Existing home sales continue to significantly improve, with the July 2013 seasonally-adjusted annualized rate hitting the greatest level in almost four years, according to the National Association of Realtors (NAR). For the month of July, the SAAR of existing home sales tallied 5.39 million, up from 4.6 million in July 2012, a gain of 17.2 percent. Median home prices in July of this year hit $213,500, a gain of 13.7 percent from a year ago when the median price was $187,800. This was the highest median price recorded since June 2008.
On a 12-month moving average – my preference (discussed below) — home sales reached a SAAR of 4.975 million in July 2013, a gain of 11.6 percent year-over-year. Sequentially from June 2013, again using a 12-month moving average, sales were up 1.34 percent. Median price on the 12-month moving average (which better shows trends), now $187,480, increased 1.34 percent sequentially from June 2013, and is up 9.8 percent year-over-year.
So why do I prefer a 12-month moving average? A single month does not make a trend. If you read my blog, you know that I prefer to use the 12-month moving average of both sales numbers and median prices. There are multiple reasons to use the 12-month average. First, the monthly data are almost always revised, so what may originally appear preliminarily, a gain or a loss may change 30-days later. While the latest month may be much greater or less than a year ago, the change may have taken place long prior to the latest month. And finally, the data from the latest month may be an aberration from weather, interest rates, jobs (or lack thereof) or any other distraction or stimulus that changed sales numbers or the price-end-of-the-market selling. Hence the importance of the 12-month moving average versus a single month comparison.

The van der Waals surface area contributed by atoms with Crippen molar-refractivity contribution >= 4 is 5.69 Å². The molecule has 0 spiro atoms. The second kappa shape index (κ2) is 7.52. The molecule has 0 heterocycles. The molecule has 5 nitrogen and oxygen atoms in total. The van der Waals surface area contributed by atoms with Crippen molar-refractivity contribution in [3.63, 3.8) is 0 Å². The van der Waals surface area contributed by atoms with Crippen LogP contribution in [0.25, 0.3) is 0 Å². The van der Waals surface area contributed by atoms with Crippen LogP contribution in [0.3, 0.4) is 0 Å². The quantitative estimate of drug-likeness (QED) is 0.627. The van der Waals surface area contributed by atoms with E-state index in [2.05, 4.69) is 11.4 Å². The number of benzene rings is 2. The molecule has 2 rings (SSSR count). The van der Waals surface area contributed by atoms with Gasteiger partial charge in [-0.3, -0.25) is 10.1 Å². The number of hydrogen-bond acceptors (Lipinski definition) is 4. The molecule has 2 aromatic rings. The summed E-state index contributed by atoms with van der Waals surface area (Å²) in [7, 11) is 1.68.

Housing continues a robust recovery. Details from the NAR release:
- All-cash sales in July made up 31 percent of total existing home transactions, unchanged from June 2013
- One year ago, foreclosures and short sales tallied 24 percent of all existing home sales, and now just 15 percent, 6 percent were short sales and 9 percent foreclosures
- Short sales had an average discount of 12 percent compared to non-distressed real estate, with foreclosures discounted 16 percent
- Investors bought 16 percent of all properties in July 2013, down from a 22 percent peak in February 2013
- Short sales were on the market a median 72 days, foreclosures 50 days, and non-distressed real estate 40 days
- First-time homebuyers represented just 29 percent of the closings, down from 34 percent a year ago — affordability is just starting to come into play given rising interest rates
- Months inventory remained static at 5.1 months even though the number of available listings increased 5.6 percent to 2.28 million active listings. One year ago saw a 6.3 month inventory of listings available for sale based on the sales rate at that time. Most real estate economists agree that a 6-month inventory is normal
- Current U.S. median existing home (monthly) price is just 7.3 percent less than the peak seen in July 2006 (single month comparison) —12month moving average is down 16.4 percent from the July 2006 peak
- 17 months consecutive year-over year price increases, an interval of gains last seen commencing January 2005
- Almost one-half of the homes sold (45 percent) were on the market for less than a month
To read the entire release from NAR click http://www.realtor.org/news-releases/2013/08/existing-home-sales-spike-in-july
The recovery continues.
We are heading to a 12-month moving average SAAR sales level of 6 million, in my opinion, by December 2015, if not sooner – the new normal for existing home sales.